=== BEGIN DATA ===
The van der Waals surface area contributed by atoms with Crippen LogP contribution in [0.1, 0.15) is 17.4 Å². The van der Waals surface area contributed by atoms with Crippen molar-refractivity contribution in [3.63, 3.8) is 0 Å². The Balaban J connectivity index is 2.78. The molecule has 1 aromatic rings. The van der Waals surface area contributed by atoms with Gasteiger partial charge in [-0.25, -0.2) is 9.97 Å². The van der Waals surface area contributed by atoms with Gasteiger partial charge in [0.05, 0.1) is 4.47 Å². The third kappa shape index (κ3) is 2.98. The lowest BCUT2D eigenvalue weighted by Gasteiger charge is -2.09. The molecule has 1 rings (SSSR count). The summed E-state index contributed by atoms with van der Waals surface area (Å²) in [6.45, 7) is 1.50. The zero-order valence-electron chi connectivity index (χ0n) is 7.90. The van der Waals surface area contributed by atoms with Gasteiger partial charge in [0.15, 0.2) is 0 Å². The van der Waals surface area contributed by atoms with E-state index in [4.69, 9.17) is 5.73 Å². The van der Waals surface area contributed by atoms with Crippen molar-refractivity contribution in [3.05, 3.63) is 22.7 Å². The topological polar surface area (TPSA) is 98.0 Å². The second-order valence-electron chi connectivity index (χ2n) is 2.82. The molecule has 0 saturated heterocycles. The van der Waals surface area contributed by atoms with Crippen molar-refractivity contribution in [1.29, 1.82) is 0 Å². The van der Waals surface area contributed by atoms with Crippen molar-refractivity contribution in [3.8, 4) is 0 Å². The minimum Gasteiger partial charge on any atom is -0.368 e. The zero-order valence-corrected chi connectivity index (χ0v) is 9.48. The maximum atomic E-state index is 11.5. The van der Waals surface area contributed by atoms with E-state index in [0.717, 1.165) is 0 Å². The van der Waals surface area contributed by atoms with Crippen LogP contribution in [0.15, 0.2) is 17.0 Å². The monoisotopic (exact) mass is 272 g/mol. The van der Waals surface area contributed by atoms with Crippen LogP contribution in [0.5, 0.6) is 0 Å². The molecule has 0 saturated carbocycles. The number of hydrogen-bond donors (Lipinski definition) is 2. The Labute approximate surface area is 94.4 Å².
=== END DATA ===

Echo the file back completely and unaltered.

The van der Waals surface area contributed by atoms with Crippen LogP contribution in [0.1, 0.15) is 17.4 Å². The van der Waals surface area contributed by atoms with Crippen molar-refractivity contribution in [3.63, 3.8) is 0 Å². The Balaban J connectivity index is 2.78. The molecule has 1 aromatic rings. The van der Waals surface area contributed by atoms with Gasteiger partial charge in [-0.25, -0.2) is 9.97 Å². The van der Waals surface area contributed by atoms with Gasteiger partial charge in [0.05, 0.1) is 4.47 Å². The third kappa shape index (κ3) is 2.98. The lowest BCUT2D eigenvalue weighted by Gasteiger charge is -2.09. The molecule has 1 rings (SSSR count). The summed E-state index contributed by atoms with van der Waals surface area (Å²) in [6.45, 7) is 1.50. The zero-order valence-electron chi connectivity index (χ0n) is 7.90. The van der Waals surface area contributed by atoms with Gasteiger partial charge in [0.15, 0.2) is 0 Å². The van der Waals surface area contributed by atoms with E-state index in [4.69, 9.17) is 5.73 Å². The van der Waals surface area contributed by atoms with Crippen molar-refractivity contribution in [3.05, 3.63) is 22.7 Å². The topological polar surface area (TPSA) is 98.0 Å². The second-order valence-electron chi connectivity index (χ2n) is 2.82. The molecule has 0 saturated heterocycles. The van der Waals surface area contributed by atoms with Crippen molar-refractivity contribution in [1.29, 1.82) is 0 Å². The van der Waals surface area contributed by atoms with Crippen molar-refractivity contribution in [3.8, 4) is 0 Å². The minimum Gasteiger partial charge on any atom is -0.368 e. The zero-order valence-corrected chi connectivity index (χ0v) is 9.48. The maximum atomic E-state index is 11.5. The van der Waals surface area contributed by atoms with E-state index in [0.717, 1.165) is 0 Å². The van der Waals surface area contributed by atoms with Crippen LogP contribution in [0.15, 0.2) is 17.0 Å². The monoisotopic (exact) mass is 272 g/mol. The van der Waals surface area contributed by atoms with Crippen LogP contribution in [0.5, 0.6) is 0 Å². The molecule has 0 saturated carbocycles. The number of hydrogen-bond donors (Lipinski definition) is 2. The Labute approximate surface area is 94.4 Å².